What has ameliorated the awfulness of this past month is how kind, thoughtful, just plain nice people have been. The nurses in the Cardiac Care unit were so gentle and pleasant. I watched them shave Bill. They were careful, went slowly, rubbed shaving cream into the bristles gently. After he had his first cat scan, he smiled at the cardiac nurse who had accompanied him and she smiled at him, and he said to me and John, “With the help of my buddy here, I got through it.” It was as if together they had overcome a monumental obstacle.
My relatives and friends have rallied around. I have not a doubt that I could phone many different people, and they would be here immediately to help us. The ones far away have sent candy, Bill’s favorite fig squares, books, flowers, cards. They have phoned and e-mailed. The ones close by have visited, done errands, and brought food.
Yesterday we went to get Bill’s new glasses. I was filled with dread because his old ones have been unsatisfactory for several years – the bifocal part is so low that he can’t use them to read. The cheerful young woman put them on Bill and gave him something to read. I could tell that they weren’t right. She immediately said, “They’re not right. Who did those measurements anyway? You can’t use them. I’m sending them right back to the laboratory.” She called a colleague who agreed they weren’t right, and they discussed the proper positioning of the lower bifocals. Proper glasses might seem like a small thing compared to a stroke and possible lung cancer, but to someone whose life is reading and writing, it is huge.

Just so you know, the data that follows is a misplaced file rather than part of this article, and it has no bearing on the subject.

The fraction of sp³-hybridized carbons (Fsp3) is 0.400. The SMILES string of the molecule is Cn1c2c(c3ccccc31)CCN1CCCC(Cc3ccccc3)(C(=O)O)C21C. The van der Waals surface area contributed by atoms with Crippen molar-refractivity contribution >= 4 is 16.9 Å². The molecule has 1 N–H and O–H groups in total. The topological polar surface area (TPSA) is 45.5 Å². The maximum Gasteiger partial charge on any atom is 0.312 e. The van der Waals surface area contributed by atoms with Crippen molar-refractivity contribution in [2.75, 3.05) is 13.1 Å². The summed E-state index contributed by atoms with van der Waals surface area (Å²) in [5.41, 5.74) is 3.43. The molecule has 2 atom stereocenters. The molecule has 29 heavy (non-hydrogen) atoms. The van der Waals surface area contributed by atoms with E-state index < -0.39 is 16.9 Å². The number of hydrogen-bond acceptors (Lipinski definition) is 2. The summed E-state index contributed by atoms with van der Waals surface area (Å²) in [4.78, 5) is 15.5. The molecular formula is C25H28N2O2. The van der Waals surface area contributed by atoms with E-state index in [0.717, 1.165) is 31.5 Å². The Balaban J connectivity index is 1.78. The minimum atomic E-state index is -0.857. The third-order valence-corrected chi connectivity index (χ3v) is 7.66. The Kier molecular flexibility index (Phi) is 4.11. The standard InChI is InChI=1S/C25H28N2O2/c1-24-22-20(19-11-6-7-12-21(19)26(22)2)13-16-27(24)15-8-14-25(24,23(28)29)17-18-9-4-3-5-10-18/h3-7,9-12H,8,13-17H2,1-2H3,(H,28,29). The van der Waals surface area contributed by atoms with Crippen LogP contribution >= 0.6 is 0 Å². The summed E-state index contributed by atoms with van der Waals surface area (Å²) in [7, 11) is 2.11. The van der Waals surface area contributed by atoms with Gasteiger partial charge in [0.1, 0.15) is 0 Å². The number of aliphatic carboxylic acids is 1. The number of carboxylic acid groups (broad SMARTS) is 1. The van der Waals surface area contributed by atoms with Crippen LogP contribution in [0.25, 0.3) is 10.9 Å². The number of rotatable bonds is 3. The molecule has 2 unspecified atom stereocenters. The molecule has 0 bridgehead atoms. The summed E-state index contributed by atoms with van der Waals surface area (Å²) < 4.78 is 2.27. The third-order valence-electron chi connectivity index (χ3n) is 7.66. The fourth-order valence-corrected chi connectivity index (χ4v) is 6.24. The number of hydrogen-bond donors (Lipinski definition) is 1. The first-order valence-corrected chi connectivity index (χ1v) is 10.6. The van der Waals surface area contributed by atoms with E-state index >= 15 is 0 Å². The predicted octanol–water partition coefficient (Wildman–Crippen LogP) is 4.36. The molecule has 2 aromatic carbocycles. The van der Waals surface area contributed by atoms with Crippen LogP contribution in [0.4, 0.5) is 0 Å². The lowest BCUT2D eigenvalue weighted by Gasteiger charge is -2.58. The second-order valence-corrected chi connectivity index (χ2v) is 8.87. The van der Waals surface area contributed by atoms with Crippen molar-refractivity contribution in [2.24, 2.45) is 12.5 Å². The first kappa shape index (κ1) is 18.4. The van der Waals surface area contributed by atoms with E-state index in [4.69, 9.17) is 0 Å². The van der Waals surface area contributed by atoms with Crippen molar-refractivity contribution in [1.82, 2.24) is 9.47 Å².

Bill is, in many people’s opinion, both brilliant and eccentric. He sometimes is difficult to understand, but I can tell that everyone we have encountered in the last month has been trying hard to figure him out in a kindly way. A night nurse asked me what Bill did before he retired. I told her that he was a professor of English at UNB. Her eyes opened wide, she laughed, flung out her arms, and said, “That explains a lot! We wondered where all those big words were coming from.”